Opinion: Guns need regulation, not banishment
Don’t ban guns.
Legal firearm regulation in America must be improved, but the right to individual ownership of firearms must also never be wholly compromised or banned. Firearm ownership is too significant to many in America to be outright banned. But with practical gun control solutions, gun violence and death can be practically reduced.
So why not just ban all guns? Well, the benefits simply don’t outweigh the cost.
Firstly, what’s the cost? I’d say the loss of gun culture. And I know that many who oppose this idea don’t see this as a positive culture.
But what if it is?
Take the sport of hunting, for example. Obviously, this isn’t as common in our local Bay Area bubble, but that doesn’t mean there aren’t thousands of families across America who pass on these age-old traditions of hunting from generation to generation. In addition, there are those that practically bring food home from hunting.
And that’s just one purpose for firearm ownership in a myriad of others. Some claim self-defense. Some are passionate about shooting and its related sports. Some just like collecting guns. Many of these people are just normal Americans, united by a belief in their enduring constitutional right to bear arms, through passion or practical purpose.
But the gun control discussion almost never considers the thoughts and judgments of gun owners. Not even ones that aren’t members of the far-right National Rifle Association (NRA), of which only 19% of the three in one American adults who own guns are part of.
The debate almost always centers around Americans that support gun control or that stand moderately on a middle ground, instead of the ones that naturally should know a lot about the topic — the actual gun owners. Are we supposed to believe that all gun owners are irrational and untrustworthy and that we should legally confiscate this property of theirs without considering them?
Even if we don’t, the question then is this: would a gun ban be more effective than stricter gun regulation?
No, it wouldn’t. People, especially criminals, will always find ways to get past laws and obtain firearms through illegal means, not to mention that mass killings can still be carried out without firearms.
Knife crimes and deaths in the U.K. are hitting record highs. Also, China, infamous for its excessively strict firearm laws that ban even toy weapons which resemble guns, is notorious for its countless school stabbings.
Practical gun control, not a ban, can curb mass killings. It just needs to be well enforced, and it needs to be effective.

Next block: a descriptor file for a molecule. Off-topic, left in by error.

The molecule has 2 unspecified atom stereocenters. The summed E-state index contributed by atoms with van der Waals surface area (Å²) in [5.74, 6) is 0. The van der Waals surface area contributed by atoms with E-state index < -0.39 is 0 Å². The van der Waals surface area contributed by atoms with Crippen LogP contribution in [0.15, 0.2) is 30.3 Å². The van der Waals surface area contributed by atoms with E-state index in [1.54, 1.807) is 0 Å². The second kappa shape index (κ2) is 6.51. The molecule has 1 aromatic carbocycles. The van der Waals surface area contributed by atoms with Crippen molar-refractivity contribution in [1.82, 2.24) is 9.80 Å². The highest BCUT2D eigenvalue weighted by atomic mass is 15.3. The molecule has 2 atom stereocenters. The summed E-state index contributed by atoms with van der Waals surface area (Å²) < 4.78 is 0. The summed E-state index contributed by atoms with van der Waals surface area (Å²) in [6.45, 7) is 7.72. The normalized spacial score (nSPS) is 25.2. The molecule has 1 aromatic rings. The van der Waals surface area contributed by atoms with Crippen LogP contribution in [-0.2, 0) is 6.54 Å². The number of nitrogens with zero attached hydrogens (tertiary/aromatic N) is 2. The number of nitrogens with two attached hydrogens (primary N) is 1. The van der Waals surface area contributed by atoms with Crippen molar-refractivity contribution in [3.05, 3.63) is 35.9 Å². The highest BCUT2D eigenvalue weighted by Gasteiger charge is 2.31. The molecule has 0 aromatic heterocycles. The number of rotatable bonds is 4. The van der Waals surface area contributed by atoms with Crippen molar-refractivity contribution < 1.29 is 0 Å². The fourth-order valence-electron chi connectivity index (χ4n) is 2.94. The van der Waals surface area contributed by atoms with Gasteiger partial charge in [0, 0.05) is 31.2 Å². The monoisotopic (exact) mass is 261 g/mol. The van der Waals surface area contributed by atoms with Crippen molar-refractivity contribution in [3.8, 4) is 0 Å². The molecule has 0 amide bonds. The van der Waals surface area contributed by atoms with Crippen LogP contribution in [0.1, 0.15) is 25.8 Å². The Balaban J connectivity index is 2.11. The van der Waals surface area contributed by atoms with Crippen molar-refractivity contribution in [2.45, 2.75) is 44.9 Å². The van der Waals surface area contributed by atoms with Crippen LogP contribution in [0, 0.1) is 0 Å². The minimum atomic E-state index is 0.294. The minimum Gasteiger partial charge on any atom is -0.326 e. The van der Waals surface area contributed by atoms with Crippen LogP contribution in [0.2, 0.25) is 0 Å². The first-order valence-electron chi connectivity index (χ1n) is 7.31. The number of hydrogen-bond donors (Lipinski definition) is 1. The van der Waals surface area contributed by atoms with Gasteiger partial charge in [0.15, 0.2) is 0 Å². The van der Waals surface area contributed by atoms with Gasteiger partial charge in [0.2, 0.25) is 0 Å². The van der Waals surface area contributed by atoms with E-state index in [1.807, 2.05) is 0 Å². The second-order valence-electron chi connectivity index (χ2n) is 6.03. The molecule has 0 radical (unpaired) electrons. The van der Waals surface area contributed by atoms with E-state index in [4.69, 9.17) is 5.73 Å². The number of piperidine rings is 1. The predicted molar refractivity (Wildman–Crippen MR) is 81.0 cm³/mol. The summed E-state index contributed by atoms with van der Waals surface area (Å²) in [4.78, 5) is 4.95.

The first priority is the improvement and closing of all loopholes in the regulation, and greatly bettering its enforcement.
For example, the Sutherland Springs, Texas church shooter who murdered 27 people was a convicted domestic abuser and was allegedly legally barred from purchasing guns. However, he was able to bypass this through the military’s failure to report the charges.
Furthermore, the Charleston church shooter should not have been allowed to purchase the pistol he used to carry out the attack due to a drug arrest, but a record-keeping error and background check delays ended up allowing him to.
Finally, the Aurora movie theater shooter had been receiving psychiatric treatment, but no existing laws view treatment alone as a reason to bar gun purchases.
New, common sense gun policies must be enacted. There should be systems in place for complete background checks for all purchases of firearms, including gun show transactions and private sales. There should be stricter regulation and enforcement to make sure gun owners store their arms properly.
They should be foolproof in preventing unauthorized people from having access to them, like the Newtown shooter Adam Lanza who took his mom’s firearms, and the Columbine shooters, who obtained firearms through a friend. One measure could include more severe punishments for those that poorly manage to secure their arms.
All of these measures can prevent gun deaths. Gun bans potentially can, too. But they take away guns from everyone.
You can try banning all guns. It might just slightly reduce gun deaths more than gun control can. But the practice is comparable to banning alcohol to prevent drunk driving deaths. You’ll punish all that enjoy the right to it, and in that pyrrhic victory, there still lies a caveat — people can always circumvent laws.